At a rally this weekend in Gillette, a Wyoming anti-Islam group is planning to burn a Quran.
According to the group’s website, members of Americans For A Secure Wyoming are calling to “ban Islam from Wyoming,” though the group does not explain how that could be enforced.
Last year, members of a different online group Stop Islam In Gillette protested the opening of Gillette’s first mosque.
Gillette mayor Louise Carter-King said the protests do not reflect positively on what she describes as a welcoming community.
“It’s just unfortunate because it does kind of make it look like there’s quite a movement up here, and there really isn’t,” she said.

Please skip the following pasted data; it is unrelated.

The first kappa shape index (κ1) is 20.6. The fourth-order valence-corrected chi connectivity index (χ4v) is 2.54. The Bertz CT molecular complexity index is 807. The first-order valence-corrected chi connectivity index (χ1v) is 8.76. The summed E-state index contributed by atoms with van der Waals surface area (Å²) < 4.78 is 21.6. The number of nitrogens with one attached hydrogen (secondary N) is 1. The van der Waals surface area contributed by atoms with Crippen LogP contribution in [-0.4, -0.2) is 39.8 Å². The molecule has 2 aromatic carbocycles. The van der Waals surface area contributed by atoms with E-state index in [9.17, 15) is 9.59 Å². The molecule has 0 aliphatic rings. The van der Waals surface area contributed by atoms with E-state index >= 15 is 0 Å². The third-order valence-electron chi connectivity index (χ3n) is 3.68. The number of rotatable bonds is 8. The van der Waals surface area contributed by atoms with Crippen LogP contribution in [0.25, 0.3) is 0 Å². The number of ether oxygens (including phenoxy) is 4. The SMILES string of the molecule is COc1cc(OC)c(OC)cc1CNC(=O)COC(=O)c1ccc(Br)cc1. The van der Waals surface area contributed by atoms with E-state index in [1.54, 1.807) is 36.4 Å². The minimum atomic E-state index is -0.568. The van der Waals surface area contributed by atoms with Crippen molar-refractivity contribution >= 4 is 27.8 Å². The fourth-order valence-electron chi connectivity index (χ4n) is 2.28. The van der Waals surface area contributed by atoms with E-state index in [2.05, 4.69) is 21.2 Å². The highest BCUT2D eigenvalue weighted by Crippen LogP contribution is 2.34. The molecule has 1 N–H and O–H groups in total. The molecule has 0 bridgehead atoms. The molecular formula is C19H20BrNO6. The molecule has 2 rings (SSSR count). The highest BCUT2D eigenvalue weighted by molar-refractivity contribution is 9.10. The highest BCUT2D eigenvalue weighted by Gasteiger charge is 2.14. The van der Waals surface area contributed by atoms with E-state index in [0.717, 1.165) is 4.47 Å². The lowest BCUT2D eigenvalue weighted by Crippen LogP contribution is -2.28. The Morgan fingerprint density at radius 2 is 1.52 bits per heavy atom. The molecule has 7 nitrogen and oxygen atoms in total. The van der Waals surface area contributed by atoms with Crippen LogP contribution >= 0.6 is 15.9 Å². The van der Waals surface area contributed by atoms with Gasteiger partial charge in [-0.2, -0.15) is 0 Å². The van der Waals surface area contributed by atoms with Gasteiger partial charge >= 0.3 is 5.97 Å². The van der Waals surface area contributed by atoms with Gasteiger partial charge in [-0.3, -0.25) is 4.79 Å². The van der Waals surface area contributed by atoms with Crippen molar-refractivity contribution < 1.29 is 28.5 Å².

Carter-King issued a statement condemning anti-Muslim sentiment in regards to last year’s protest, and condemned it again in light of this Quran burning.
“They’re just hate filled, and it’s just sad that that’s what they want to do with their time,” she said. “It’s too bad they don’t put their efforts to something positive for the community.”
Carter-King said she hopes this rally turns out like previous protests, where counter-protesters came out to voice their support for Gillette’s Muslim citizens.
Burning a Quran may be viewed as hateful, but Linda Burt, the former executive director of the American Civil Liberties Union in Wyoming, said as long as the group is not encouraging violence or illegal acts, offensive speech is still protected under the First Amendment.
“Constitutional rights have to apply to everyone, even those people that we disagree with or even those people who we think the speech is offensive speech,” said Burt. “If it doesn’t apply to everyone then it means very little.”
Previous burnings of Qurans in the U.S. have prompted protests at home and abroad.